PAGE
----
Conclusions: The prevalence of PIU was high during COVID-19, and those people with ADHD symptoms and other mental illness symptoms appear to be at higher risk of PIU. Regular exercise may reduce that PIU risk and hence should be recommended during the COVID-19 pandemic.
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http://dx.doi.org/10.1016/j.jad.2021.02.078DOI Listing
May 2021

Internet Addiction Increases in the General Population During COVID-19: Evidence From China.

Am J Addict 2021 07 19;30(4):389-397. Epub 2021 Mar 19.

Beijing Key Laboratory of Drug Dependence, National Institute on Drug Dependence, Peking University, Beijing, China.

Background And Objectives: COVID-19-related quarantine and stress have likely escalated the crisis of Internet addiction. This study aimed to determine the impact of the COVID-19 pandemic on Internet use and related risk factors among the general public in China.

Methods: A large-sample cross-sectional online survey was conducted from March 24 to April 30, 2020, in China, and 20,472 participants completed the survey. We investigated the prevalence and severity of Internet addiction based on the Internet Addiction Test (IAT), and explored the risk factors related to increases in time spent on Internet use and severity of Internet addiction, as well as severe Internet addiction.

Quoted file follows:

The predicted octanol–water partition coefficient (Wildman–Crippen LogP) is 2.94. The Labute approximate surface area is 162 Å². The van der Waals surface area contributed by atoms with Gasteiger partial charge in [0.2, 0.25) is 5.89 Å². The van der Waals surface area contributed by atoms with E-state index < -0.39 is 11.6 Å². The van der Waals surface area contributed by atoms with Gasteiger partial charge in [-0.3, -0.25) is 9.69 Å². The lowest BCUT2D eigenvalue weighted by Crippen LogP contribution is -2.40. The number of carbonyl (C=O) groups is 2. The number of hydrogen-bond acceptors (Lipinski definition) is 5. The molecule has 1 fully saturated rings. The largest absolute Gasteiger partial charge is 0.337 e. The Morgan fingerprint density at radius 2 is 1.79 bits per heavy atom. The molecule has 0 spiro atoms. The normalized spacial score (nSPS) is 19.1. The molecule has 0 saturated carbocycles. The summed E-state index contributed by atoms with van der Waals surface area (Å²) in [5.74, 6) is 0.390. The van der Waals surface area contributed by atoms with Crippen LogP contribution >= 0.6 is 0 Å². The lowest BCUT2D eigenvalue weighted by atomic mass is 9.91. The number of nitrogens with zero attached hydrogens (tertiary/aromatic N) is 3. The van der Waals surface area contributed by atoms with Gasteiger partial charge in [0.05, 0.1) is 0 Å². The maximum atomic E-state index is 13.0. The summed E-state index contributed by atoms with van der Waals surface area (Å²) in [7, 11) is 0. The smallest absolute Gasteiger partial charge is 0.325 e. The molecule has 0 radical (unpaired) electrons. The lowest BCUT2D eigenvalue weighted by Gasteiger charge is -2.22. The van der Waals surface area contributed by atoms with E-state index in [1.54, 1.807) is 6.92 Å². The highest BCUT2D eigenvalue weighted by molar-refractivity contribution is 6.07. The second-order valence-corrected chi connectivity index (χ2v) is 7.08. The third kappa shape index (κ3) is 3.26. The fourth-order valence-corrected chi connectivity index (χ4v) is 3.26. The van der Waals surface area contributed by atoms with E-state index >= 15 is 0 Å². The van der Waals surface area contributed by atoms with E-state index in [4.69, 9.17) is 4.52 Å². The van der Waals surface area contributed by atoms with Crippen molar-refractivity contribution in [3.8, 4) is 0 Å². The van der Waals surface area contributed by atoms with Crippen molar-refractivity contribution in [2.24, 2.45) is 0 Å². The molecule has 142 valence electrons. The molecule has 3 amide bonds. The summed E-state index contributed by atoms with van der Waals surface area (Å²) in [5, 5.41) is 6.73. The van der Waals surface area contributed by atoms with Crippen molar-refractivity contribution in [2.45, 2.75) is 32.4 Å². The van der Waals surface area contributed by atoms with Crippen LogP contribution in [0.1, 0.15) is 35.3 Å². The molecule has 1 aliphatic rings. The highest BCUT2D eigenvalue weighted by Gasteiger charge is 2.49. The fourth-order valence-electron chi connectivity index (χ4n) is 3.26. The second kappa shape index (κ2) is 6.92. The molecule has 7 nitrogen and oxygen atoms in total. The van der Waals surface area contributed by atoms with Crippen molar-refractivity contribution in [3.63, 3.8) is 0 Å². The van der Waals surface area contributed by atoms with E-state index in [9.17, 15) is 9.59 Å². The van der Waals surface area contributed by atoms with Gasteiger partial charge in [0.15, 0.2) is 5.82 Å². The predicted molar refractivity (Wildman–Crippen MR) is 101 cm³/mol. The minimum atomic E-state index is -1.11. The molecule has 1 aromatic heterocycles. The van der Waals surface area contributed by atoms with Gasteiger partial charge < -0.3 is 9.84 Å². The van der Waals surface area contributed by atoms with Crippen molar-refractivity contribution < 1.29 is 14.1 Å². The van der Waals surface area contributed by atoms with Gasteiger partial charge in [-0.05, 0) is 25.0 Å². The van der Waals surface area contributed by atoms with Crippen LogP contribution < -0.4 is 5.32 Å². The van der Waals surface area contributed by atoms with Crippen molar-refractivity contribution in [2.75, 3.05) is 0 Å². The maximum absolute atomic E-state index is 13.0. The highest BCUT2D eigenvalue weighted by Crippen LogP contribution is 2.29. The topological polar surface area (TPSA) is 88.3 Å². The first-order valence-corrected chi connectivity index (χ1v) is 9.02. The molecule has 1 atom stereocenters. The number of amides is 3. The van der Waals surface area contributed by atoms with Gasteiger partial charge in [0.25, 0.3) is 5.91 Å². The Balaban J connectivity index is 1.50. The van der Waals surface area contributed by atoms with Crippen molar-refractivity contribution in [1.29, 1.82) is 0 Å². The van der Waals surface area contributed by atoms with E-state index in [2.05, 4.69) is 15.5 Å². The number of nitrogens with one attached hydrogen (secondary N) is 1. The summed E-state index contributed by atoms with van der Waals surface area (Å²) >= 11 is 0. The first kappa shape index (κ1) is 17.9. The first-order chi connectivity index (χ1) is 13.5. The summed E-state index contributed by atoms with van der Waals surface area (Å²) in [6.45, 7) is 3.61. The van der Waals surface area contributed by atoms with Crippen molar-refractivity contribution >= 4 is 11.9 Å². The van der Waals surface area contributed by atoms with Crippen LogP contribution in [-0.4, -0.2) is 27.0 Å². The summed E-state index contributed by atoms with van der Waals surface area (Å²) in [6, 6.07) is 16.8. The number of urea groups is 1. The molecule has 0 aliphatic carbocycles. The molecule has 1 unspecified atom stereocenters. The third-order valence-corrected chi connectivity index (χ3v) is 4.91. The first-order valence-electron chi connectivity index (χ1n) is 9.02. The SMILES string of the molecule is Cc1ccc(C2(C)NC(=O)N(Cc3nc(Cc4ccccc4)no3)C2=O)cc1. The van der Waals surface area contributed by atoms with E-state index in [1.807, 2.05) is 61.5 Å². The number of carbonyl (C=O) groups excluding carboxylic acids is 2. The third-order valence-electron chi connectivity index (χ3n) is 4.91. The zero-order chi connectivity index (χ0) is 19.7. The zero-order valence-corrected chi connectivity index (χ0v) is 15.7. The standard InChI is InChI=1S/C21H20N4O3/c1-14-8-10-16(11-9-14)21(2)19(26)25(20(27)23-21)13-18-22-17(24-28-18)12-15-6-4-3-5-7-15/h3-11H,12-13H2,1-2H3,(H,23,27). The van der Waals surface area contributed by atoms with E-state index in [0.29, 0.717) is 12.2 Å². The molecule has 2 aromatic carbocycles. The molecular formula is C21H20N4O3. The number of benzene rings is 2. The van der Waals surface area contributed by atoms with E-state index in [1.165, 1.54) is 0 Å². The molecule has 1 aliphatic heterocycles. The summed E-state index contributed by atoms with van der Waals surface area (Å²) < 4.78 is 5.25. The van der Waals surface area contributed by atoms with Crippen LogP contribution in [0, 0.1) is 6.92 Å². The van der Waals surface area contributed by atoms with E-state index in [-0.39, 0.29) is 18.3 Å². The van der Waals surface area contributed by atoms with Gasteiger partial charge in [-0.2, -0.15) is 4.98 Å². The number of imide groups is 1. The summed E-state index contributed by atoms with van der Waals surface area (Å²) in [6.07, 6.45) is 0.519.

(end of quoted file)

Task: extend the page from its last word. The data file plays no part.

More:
Results: The overall prevalence of Internet addiction was 36.7% among the general population during the pandemic, and that of severe Internet addiction was 2.8%, according to IAT scores. Time spent on recreational Internet use had significantly increased during the pandemic, and almost half of participants reported increases in the severity of Internet addiction. Risk factors for increases in time spent on Internet use and severity of Internet addiction and severe Internet addiction included having fewer social supporters, perceiving pressure and impact on mental health status due to COVID-19, and being over-engaged in playing videogames.